bacteria tough survivors. These same factors also make bacteria that much harder for humans to

control in the ever widening battle against illness. In the struggle to survive many bacteria have

become resistant to commonly used antibiotics. They accomplish this by several methods

including: barring the drug from entering the cell, using enzymes to inactivate the drug, pumping

out the drug as soon as it enters, or changing the target of the drug. (Berkowitz, 2)

       Recently, antibiotic resistant bacteria have become more prevalent for several reasons.

First, in many different hospital units, such as intensive care, neonatal, oncology, etc. broad-

spectrum antibiotics are often administered to the patients. These patients are often very

susceptible to infection and provide the perfect setting for bacteria to grow and develop

resistance (Capriotti). Secondly, hospitals overall are generally under budgeted for the spread of

in-hospital infections. A study performed on a group of 28 hospitals found that the average

annual cost of healthcare-associated infections was $594,683 while the average budget for

prevention was $129,000. (Anderson, 1) This leads to lax rules and procedures to prevent the

spread of infection. Lastly, outside of hospitals there is little done to maintain good hygienic

conditions. Public places like schools are breeding grounds for infection that can be easily

transmitted to hundreds of students.

Copper as an Antimicrobial

       Copper is number 29 on the periodic table, one of the transition metals, and is one of the

essential trace elements for humans. It has a reddish color and a high metallic sheen. Copper has
been used for thousands of years by different cultures because of its many advantages. It is

valued for its conductivity (second only to silver), malleability, ability to resist wear, and many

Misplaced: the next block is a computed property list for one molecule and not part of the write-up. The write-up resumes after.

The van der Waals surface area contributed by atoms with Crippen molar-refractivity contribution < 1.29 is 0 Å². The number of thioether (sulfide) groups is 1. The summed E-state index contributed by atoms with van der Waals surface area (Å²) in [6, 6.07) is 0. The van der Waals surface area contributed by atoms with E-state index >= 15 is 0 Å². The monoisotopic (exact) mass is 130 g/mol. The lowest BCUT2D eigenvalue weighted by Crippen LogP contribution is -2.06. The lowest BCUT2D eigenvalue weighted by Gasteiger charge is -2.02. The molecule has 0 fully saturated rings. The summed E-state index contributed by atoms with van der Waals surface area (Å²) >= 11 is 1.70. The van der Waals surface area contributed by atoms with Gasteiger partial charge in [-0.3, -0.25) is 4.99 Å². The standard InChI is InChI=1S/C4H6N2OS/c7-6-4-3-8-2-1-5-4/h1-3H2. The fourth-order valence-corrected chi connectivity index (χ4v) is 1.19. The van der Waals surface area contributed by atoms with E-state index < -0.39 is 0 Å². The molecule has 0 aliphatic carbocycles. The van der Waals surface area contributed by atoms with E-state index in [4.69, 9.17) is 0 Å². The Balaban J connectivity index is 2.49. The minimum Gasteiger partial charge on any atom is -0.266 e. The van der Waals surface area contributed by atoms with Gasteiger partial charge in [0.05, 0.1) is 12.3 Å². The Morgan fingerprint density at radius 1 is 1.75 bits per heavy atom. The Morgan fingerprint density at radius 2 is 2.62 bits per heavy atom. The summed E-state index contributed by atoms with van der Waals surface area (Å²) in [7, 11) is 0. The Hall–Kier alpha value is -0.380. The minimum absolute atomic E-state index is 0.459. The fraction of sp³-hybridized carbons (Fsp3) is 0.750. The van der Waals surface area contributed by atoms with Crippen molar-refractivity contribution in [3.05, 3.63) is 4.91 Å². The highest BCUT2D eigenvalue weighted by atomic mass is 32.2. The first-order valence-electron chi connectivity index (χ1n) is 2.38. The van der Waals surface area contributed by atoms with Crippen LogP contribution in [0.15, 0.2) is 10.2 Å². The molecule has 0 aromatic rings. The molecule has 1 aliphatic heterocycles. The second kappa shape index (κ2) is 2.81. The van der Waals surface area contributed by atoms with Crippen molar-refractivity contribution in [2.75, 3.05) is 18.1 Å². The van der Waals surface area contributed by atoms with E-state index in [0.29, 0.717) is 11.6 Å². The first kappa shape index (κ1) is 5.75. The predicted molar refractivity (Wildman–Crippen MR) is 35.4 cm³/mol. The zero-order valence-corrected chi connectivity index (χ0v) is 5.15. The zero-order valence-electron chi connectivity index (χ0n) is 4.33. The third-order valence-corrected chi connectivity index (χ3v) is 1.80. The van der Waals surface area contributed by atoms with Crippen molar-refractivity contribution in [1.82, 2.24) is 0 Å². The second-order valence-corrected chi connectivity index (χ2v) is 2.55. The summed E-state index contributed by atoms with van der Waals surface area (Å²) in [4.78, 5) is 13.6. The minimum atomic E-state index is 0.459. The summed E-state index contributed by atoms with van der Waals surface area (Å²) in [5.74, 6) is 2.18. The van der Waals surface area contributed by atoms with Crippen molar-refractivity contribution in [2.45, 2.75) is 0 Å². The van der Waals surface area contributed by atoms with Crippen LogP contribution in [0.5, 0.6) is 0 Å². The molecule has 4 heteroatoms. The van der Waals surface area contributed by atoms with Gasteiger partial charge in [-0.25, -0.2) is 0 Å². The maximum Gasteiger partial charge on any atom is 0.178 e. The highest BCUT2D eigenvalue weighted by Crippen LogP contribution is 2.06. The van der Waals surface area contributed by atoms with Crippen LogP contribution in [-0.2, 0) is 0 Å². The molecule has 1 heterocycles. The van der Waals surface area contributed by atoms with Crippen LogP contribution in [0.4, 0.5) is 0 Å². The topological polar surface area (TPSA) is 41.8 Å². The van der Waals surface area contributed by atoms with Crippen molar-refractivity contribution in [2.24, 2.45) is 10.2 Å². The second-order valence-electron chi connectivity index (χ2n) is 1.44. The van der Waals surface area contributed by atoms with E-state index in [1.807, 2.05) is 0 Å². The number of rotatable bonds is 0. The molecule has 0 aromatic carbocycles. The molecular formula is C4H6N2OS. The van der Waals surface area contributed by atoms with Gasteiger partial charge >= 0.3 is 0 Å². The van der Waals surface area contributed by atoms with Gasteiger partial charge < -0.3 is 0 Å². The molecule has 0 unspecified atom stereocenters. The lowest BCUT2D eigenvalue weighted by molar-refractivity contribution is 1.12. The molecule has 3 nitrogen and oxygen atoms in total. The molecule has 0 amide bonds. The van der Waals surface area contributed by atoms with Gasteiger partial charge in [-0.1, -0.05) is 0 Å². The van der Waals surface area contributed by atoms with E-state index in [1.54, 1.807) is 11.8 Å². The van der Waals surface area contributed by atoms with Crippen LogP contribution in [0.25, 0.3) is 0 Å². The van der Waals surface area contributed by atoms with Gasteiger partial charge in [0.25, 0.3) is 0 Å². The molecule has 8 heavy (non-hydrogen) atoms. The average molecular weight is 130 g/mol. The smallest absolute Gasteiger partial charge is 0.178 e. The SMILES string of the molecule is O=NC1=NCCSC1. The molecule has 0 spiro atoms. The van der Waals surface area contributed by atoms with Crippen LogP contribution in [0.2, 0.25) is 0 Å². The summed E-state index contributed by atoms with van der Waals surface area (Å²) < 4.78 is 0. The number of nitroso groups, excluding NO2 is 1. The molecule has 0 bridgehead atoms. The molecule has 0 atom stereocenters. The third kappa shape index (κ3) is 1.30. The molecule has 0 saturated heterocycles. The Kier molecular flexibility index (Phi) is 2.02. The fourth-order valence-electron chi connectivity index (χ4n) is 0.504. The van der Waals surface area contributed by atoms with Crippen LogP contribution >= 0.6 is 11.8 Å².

other properties. (Weiner, 759) Copper also has many useful alloys such as brass. Brass is

tougher than copper, resists corrosion better, and is cheaper than pure copper. Because of these

properties brass is much more widely used throughout the world.

       Ancient people used copper’s properties to disinfect water by running it through copper

pipes (Michels, 1). Only recently has it been suggested as a modern antimicrobial agent.

Copper’s potential as an antimicrobial agent has begun to attract the attention of both academia

and industry. The results of some preliminary studies support copper’s proposed effectiveness

against bacterial and viral infections. There is now a rush to conduct field studies to determine its

effectiveness in “real world” settings.



Question Posed: Can copper metal be used in a real world setting to inhibit the growth of

bacteria on commonly used contact surfaces.
                                            Purpose

The purpose of this project was twofold:

      To determine if copper or brass could be used to limit bacterial growth on contact

       surfaces in public schools.

      To determine the viability of bacteria on metal surfaces over time.



                                           Hypothesis

It was hypothesized that:

      Both the copper and brass would show antimicrobial properties